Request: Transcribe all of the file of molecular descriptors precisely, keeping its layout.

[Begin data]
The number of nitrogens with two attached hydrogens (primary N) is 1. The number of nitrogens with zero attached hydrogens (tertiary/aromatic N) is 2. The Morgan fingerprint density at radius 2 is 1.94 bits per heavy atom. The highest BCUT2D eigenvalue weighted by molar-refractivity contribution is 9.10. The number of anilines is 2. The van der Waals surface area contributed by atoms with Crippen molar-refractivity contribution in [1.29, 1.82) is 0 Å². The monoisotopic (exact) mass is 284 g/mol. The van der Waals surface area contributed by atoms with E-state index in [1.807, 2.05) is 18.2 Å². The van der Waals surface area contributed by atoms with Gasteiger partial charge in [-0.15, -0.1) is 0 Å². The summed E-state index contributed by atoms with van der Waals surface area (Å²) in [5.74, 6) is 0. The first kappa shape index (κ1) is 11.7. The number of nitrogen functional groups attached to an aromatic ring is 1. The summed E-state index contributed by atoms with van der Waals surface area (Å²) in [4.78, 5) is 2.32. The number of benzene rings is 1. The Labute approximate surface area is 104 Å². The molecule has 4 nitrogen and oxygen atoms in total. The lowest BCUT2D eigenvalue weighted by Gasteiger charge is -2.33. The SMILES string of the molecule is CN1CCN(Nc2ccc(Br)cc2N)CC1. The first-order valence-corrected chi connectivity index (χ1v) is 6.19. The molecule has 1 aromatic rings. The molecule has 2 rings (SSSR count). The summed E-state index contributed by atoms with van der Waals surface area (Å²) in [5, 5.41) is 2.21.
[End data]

The number of nitrogens with two attached hydrogens (primary N) is 1. The number of nitrogens with zero attached hydrogens (tertiary/aromatic N) is 2. The Morgan fingerprint density at radius 2 is 1.94 bits per heavy atom. The highest BCUT2D eigenvalue weighted by molar-refractivity contribution is 9.10. The number of anilines is 2. The van der Waals surface area contributed by atoms with Crippen molar-refractivity contribution in [1.29, 1.82) is 0 Å². The monoisotopic (exact) mass is 284 g/mol. The van der Waals surface area contributed by atoms with E-state index in [1.807, 2.05) is 18.2 Å². The van der Waals surface area contributed by atoms with Gasteiger partial charge in [-0.15, -0.1) is 0 Å². The summed E-state index contributed by atoms with van der Waals surface area (Å²) in [5.74, 6) is 0. The first kappa shape index (κ1) is 11.7. The number of nitrogen functional groups attached to an aromatic ring is 1. The summed E-state index contributed by atoms with van der Waals surface area (Å²) in [4.78, 5) is 2.32. The number of benzene rings is 1. The Labute approximate surface area is 104 Å². The molecule has 4 nitrogen and oxygen atoms in total. The lowest BCUT2D eigenvalue weighted by Gasteiger charge is -2.33. The SMILES string of the molecule is CN1CCN(Nc2ccc(Br)cc2N)CC1. The first-order valence-corrected chi connectivity index (χ1v) is 6.19. The molecule has 1 aromatic rings. The molecule has 2 rings (SSSR count). The summed E-state index contributed by atoms with van der Waals surface area (Å²) in [5, 5.41) is 2.21.